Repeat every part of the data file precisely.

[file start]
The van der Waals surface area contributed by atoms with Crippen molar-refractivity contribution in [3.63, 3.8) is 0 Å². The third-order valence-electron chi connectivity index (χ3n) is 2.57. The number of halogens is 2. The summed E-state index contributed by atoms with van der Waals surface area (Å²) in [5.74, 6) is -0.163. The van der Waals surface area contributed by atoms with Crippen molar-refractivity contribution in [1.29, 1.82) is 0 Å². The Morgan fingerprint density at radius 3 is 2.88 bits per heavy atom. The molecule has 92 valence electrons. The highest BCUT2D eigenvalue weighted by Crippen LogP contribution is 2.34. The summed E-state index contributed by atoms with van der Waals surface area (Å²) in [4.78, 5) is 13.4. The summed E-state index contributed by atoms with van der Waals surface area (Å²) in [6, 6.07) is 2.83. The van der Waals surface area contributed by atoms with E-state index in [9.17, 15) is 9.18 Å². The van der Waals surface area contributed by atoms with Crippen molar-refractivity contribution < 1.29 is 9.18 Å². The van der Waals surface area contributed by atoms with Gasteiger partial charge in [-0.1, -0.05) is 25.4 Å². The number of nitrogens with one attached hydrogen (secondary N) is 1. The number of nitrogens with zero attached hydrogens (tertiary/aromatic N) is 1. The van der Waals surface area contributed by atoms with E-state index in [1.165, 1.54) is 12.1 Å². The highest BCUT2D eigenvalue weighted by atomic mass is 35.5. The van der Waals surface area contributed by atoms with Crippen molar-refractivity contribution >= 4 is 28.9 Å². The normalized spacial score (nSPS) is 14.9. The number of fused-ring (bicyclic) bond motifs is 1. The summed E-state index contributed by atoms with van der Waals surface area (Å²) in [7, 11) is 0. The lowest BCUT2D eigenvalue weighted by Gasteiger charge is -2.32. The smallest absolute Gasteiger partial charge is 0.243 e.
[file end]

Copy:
The van der Waals surface area contributed by atoms with Crippen molar-refractivity contribution in [3.63, 3.8) is 0 Å². The third-order valence-electron chi connectivity index (χ3n) is 2.57. The number of halogens is 2. The summed E-state index contributed by atoms with van der Waals surface area (Å²) in [5.74, 6) is -0.163. The van der Waals surface area contributed by atoms with Crippen molar-refractivity contribution in [1.29, 1.82) is 0 Å². The Morgan fingerprint density at radius 3 is 2.88 bits per heavy atom. The molecule has 92 valence electrons. The highest BCUT2D eigenvalue weighted by Crippen LogP contribution is 2.34. The summed E-state index contributed by atoms with van der Waals surface area (Å²) in [4.78, 5) is 13.4. The summed E-state index contributed by atoms with van der Waals surface area (Å²) in [6, 6.07) is 2.83. The van der Waals surface area contributed by atoms with E-state index in [9.17, 15) is 9.18 Å². The van der Waals surface area contributed by atoms with Crippen molar-refractivity contribution < 1.29 is 9.18 Å². The van der Waals surface area contributed by atoms with Gasteiger partial charge in [-0.1, -0.05) is 25.4 Å². The number of nitrogens with one attached hydrogen (secondary N) is 1. The number of nitrogens with zero attached hydrogens (tertiary/aromatic N) is 1. The van der Waals surface area contributed by atoms with E-state index in [1.165, 1.54) is 12.1 Å². The highest BCUT2D eigenvalue weighted by atomic mass is 35.5. The van der Waals surface area contributed by atoms with Crippen molar-refractivity contribution >= 4 is 28.9 Å². The normalized spacial score (nSPS) is 14.9. The number of fused-ring (bicyclic) bond motifs is 1. The summed E-state index contributed by atoms with van der Waals surface area (Å²) in [7, 11) is 0. The lowest BCUT2D eigenvalue weighted by Gasteiger charge is -2.32. The smallest absolute Gasteiger partial charge is 0.243 e.